Ducey signs bill to rein in STO growth




    Gov. Doug Ducey on Thursday signed a bill that will rein in unchecked growth in a program that provides tax income credits to corporations that contribute money to scholarships for students to attend private K-12 schools.

    Corporations receive a dollar-for-dollar credit on their income taxes if they contribute to school tuition organizations that provide private school scholarships to low-income students or students with disabilities. The cap on the program was set at $10 million per year in 2006, but it included an “escalator” that increased that cap by 20 percent each year.

    As a result, the cap hit $89.2 million for the current fiscal year. According to the Joint Legislative Budget Committee, it was slated to reach nearly $222 million by 2023.

    That growth will slow substantially as a result of Senate Bill 1485. Under the new law, the cap will grow only by either 2 percent or inflation annually, whichever number is greater. The 20-percent cap will phase out through 2023, when the cap will hit $145 million.

    The STO cap has long been a source of partisan dispute, with Democrats seeking to curb a program they view as inappropriately siphoning money from public schools and directing tax dollars to private schools. Republican supporters of school choice have traditionally resisted such moves, especially former Senate President Steve Yarbrough, who operates one of the biggest STOs in the state.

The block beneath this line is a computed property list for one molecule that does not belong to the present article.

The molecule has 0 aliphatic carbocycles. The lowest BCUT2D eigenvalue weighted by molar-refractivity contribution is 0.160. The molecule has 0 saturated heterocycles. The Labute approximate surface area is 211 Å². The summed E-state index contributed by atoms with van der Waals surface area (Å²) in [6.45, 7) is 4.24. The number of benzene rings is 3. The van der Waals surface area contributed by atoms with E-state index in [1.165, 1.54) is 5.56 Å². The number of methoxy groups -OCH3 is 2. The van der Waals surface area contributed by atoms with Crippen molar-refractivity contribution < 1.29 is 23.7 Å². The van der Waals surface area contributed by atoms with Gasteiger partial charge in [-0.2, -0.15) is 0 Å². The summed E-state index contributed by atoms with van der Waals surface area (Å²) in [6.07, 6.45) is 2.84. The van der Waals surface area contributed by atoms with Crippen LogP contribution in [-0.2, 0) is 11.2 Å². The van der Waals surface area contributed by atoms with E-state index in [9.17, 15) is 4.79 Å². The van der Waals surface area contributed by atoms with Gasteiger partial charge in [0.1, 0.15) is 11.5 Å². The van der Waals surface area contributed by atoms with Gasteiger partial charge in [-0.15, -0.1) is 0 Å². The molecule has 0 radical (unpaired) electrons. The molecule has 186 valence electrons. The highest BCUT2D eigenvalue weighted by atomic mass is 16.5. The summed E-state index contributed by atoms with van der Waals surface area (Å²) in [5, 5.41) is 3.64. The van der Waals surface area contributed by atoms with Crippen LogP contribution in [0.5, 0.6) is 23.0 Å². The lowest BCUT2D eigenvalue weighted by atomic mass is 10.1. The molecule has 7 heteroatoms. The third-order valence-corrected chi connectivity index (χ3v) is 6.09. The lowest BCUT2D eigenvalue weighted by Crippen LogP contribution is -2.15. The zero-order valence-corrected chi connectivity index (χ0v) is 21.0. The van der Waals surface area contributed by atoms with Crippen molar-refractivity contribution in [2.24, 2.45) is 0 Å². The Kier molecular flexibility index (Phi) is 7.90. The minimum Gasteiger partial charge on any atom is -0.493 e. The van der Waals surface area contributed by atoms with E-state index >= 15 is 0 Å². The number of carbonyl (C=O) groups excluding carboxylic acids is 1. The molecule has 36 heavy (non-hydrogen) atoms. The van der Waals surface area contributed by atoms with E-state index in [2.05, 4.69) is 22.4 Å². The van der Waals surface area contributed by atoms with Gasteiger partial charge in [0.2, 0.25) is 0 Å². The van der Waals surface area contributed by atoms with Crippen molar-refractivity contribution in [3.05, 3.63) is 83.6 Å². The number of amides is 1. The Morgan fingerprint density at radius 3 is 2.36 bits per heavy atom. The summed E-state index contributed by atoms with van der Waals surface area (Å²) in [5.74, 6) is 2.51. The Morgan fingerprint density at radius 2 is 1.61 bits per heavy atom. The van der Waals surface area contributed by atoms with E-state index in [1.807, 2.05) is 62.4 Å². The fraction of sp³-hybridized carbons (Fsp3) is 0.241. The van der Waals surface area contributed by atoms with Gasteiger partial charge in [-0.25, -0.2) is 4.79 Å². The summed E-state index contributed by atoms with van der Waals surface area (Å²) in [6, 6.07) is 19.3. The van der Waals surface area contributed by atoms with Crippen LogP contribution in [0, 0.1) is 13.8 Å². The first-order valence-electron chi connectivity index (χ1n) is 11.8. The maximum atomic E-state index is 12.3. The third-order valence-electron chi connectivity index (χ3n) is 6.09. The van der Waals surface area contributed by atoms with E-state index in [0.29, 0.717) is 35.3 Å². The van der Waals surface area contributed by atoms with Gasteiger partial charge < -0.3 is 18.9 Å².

But Republicans have grown increasingly receptive to the idea of limiting growth in the STO cap. Yarbrough pushed a proposal in 2018, his last year in the legislature, which would have capped growth at 2.5 percent or inflation, while expanding eligibility for scholarships and allowing STOs to charge application fees. Democrats opposed the legislation, and Yarbrough pulled his legislation in the House of Representatives after concluding that it lacked support.

    Sen. J.D. Mesnard, R-Chandler, who sponsored SB1485, pushed a new cap this year without some of the extra provisions that repelled Democratic lawmakers last year. The result was a unanimous vote in both chambers of the legislature.

    Jeremy Duda
    Associate Editor Jeremy Duda is a Phoenix native and began his career in journalism in 2003 after graduating from the University of Arizona. Prior to joining the Arizona Mirror, he worked at the Arizona Capitol Times, where he spent eight years covering the Governor's Office and two years as editor of the Yellow Sheet Report. Before that, he wrote for the Hobbs News-Sun of Hobbs, NM, and the Daily Herald of Provo, Utah. Jeremy is also the author of the history book “If This Be Treason: the American Rogues and Rebels Who Walked the Line Between Dissent and Betrayal.”

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